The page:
That video did intimidate me a little but I believe you when you say that you get the hang of it.

Unfortunately we just don't have any space to store diapers for a whole week in between deliveries. I wonder if there is a New York City service that will do this more frequently? I'll look into it.

Also, I didn't know you should rinse disposable diapers!

July 23, 2010 | Registered CommenterNatali

Thanks for the good words on honest cotton diapering. As a cotton diapering dad I call them the honest diaper because they tell you the truth about what your baby really needs - a clean diaper. When your baby urinates and you check the diaper you can feel it so you take it off and put a clean one on. Paper diapers lie to the parent making the wetness fell dry so they leave it on longer - often much longer - every diaper change - for 2 - 3 years. Many parents won't change it till it's "full". I have heard that. I have also heard " I can change my baby so much less often in paper diapers." I asked my paper diapering sister how often she changed her babies diaper. She said breakfast, lunch and dinner. Many papering parents I speak to will claim they change often. By that they mean 4-5 times a day instead of 9 -11 which is what a newborn - 25 pounder should get. It's seems a large percentage of parents love to believe a chemically induced dry feeling diaper is the same as a clean one. What a lie that is! The claim is they wick the wetness away from baby's skin. Do they claim they wick the germs, bacteria, heat and acid build-up away? No they don't but parents want to believe it anyway since they get "convenience points" out of infreqent changing.

For breastfeeding parents who want to be on top of good milk intake, cotton really helps awareness for this important element.

It's amazing to me how many parents talk eco, vote eco, blast any corporation or polititian who is not eco enough for them BUT reserve permission for themselves to use a single-use product that will most llikely be the single largest item in their garbage bin. TV media claims to be eco sensitive but will not say a word about REUSABLE diapers over single-use because they get big advertizing dollars from the HUGE single use industry. The Calif. Dept of Conservation, Sierra Club, etc will not say one word about a product on the sustainability pyramid. MediCAL code specifies that it will only compensate for single use diapers, not reusables. The Democrate controled CA legistlature would not change it. It's all such a lie.

There is so much joy in being honest with your babies needs for a clean diaper, not a loaded chemically induced dry one. Every diaper change is not more work, it's more love.

July 23, 2010 | Unregistered CommenterDiapering Dad

All I can say is "good luck with that." I'm not trying to be mean or negative. I just know plenty of well-intended "green" parents who gave up after a while. It's obviously not impossible since generations where raised with them, but they will never be easier than the disposible ones. But seriously, I hope you can do it.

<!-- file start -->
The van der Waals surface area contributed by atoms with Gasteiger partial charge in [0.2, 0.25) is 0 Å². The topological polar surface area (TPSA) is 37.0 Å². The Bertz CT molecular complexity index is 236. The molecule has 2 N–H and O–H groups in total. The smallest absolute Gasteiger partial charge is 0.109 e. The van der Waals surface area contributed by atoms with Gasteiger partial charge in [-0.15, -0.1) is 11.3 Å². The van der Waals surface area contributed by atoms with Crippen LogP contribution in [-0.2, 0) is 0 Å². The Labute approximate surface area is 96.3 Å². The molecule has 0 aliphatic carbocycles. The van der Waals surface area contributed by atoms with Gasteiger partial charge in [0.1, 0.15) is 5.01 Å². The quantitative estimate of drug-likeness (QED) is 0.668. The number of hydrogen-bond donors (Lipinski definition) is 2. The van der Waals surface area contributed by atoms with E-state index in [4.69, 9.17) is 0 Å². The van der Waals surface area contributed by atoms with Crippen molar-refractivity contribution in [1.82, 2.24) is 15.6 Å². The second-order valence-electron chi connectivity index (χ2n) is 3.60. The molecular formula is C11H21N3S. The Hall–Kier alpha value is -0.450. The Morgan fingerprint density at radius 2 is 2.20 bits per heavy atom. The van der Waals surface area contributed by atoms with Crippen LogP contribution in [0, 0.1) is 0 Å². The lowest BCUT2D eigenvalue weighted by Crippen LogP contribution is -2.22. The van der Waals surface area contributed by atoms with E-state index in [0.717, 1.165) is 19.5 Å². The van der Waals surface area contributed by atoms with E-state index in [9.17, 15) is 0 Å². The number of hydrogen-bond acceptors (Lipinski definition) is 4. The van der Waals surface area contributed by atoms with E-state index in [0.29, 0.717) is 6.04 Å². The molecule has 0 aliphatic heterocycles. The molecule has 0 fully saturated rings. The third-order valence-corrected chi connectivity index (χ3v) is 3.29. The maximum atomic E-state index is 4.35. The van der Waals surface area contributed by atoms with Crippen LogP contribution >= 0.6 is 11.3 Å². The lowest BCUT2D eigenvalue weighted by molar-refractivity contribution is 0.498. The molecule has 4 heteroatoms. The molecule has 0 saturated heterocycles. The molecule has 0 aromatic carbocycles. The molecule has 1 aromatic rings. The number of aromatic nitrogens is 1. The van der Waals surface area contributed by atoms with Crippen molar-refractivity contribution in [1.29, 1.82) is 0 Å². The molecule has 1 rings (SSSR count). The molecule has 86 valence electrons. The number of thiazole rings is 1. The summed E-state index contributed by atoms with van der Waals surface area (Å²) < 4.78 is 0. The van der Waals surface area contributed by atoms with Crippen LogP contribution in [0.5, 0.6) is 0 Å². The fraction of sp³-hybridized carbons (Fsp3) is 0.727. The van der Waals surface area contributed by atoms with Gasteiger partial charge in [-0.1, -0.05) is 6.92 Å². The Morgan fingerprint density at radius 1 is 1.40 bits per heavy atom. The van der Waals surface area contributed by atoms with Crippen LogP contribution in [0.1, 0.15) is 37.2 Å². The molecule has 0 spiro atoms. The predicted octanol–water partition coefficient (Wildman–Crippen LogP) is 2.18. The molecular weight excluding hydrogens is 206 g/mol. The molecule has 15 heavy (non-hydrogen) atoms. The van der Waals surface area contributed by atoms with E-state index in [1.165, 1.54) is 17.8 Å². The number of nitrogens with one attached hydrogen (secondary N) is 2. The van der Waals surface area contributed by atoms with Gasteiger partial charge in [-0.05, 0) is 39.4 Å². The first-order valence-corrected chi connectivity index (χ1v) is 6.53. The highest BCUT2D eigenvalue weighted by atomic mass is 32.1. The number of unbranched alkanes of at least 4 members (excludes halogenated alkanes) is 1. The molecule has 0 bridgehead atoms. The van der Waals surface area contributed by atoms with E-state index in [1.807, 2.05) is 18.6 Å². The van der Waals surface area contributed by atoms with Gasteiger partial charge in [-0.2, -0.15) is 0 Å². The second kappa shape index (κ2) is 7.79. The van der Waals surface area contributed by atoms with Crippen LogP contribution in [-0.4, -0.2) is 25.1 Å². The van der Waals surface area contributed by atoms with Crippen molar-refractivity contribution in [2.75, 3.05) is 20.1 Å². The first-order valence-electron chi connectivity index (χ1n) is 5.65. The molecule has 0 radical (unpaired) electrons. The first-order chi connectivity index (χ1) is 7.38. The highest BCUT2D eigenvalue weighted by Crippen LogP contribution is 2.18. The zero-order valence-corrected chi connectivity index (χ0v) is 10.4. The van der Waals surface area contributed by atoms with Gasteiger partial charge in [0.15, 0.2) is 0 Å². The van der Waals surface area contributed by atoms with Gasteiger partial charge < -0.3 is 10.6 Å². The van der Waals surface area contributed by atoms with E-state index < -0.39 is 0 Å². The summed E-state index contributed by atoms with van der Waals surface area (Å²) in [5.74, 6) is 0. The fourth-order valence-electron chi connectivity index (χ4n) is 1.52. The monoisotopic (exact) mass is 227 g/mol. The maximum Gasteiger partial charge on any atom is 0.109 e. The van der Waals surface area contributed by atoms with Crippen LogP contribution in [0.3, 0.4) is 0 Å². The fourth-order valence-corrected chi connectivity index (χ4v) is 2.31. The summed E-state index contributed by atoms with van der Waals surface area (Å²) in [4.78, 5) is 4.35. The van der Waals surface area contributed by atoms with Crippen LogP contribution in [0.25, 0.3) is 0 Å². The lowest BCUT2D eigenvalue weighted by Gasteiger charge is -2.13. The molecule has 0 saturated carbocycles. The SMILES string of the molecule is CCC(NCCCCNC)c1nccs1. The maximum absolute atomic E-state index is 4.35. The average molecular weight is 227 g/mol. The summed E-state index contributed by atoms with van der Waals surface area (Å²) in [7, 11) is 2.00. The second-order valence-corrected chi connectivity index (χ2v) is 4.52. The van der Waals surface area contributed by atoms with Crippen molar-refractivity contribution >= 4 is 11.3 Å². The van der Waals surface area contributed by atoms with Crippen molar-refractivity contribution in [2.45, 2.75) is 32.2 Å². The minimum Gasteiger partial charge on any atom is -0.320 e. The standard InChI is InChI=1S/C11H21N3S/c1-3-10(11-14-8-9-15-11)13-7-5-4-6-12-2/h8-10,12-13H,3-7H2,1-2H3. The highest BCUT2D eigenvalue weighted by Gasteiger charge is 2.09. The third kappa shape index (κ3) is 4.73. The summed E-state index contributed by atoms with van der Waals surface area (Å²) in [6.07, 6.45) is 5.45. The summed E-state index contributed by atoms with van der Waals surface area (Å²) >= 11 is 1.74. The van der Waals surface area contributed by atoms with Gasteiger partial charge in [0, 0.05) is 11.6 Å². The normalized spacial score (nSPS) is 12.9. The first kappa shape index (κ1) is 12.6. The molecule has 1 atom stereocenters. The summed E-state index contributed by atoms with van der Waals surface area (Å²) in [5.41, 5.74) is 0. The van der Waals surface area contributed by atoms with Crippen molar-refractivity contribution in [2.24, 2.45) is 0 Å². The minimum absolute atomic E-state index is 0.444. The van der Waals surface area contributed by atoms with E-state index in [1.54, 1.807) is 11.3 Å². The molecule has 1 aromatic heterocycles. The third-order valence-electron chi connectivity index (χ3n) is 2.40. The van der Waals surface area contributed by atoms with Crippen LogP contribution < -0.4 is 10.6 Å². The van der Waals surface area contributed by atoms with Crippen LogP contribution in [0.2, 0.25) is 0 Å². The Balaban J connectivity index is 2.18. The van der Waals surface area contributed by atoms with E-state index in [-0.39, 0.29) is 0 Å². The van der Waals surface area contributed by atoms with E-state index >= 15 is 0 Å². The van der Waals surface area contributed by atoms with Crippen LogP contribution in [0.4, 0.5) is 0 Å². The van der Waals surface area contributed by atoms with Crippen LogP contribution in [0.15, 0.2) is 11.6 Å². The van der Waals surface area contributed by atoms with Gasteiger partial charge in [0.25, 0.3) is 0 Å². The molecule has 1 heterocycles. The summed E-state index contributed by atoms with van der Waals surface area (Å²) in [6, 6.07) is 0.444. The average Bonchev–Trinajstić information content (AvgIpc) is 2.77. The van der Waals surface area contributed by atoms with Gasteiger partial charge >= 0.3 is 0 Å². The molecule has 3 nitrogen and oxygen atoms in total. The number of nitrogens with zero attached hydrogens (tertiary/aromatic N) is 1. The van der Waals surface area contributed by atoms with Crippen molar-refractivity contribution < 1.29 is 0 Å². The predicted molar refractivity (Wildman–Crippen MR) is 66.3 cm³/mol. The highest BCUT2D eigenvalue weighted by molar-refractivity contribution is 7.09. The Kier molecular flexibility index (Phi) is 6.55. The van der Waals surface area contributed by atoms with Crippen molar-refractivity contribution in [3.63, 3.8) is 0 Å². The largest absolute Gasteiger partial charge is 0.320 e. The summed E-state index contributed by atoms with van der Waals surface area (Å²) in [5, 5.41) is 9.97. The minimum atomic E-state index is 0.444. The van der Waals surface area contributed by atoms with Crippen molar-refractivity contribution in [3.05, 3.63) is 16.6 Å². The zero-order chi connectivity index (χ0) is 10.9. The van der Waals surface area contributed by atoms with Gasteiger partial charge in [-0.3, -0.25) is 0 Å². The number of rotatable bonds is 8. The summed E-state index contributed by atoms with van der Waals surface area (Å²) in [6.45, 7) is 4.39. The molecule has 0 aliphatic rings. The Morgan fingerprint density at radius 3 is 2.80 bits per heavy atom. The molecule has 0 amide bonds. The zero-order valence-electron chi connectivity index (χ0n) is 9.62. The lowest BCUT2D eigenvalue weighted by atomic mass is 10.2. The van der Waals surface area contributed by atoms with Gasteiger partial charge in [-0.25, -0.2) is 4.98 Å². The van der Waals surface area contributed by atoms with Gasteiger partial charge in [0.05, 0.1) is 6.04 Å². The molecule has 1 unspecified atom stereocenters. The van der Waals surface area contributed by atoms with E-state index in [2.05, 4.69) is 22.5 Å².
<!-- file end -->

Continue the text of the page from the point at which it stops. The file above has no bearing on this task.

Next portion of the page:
July 25, 2010 | Unregistered CommenterKevin

We cloth diaper and LOVE IT! We do not live in a city where we have "diaper service" whatever that heavenly thing you speak of is ;)

We use the BumGenius 3.0 one size, I wash daily and have around 18 diapers. Our guy is almost one and we have been EXCLUSIVELY CDing for about 10 months!

I LOVE the look of cloth, I also love that there aren't any chemicals on my baby. I have never been a fan of "paper" diapers. Once I did my research, the more I became even less of a fan if that was possible. If we are in a situation to need paper diapers we use a natural diaper like Earth's Best or Seventh Generation.

I too like one of the other posters have come in contact with others who say paper diapers don't need to be changed as often but that is untrue, every baby needs to be changed every 2 hours 3 at most!

Best of luck with your cloth diaper ventures! We LOVE IT here!

July 26, 2010 | Unregistered CommenterJessica

i live in newzealand, iv used MCN'S on both my girls with great success, the cloth ''covers '' or over naps i wouldent go near, i prefer OSFM, pocket nappys and the snap dome closure as theres no complicated folding involved, these last from newborn to 16kg and there are 100's of different brands to buy, i use 3 brands in particular, busybehinds.co.nz (nzl) bonnibuns.com.au (aust) and cutey booties 'cutey pie creations' on facebook (nzl) i use bamboo and hemp inserts and can add-remove inserts as baby grows and absorbancy changes, i have a variety on cute prints and some georgeous minky ones to, i strongley suggest new parents research as much as possible before purchasing mcns AS brands vary designs vary and everybody is different.

November 4, 2010 | Unregistered Commenterkara butt

also worth mentioning i use flushable biodegradable liners and rarely ever have issues with stained nappies, theyre clean and easy to use

November 4, 2010 | Unregistered Commenterkara butt

This post is about as half assed as that disgraceful CBS news piece on "diaper wars".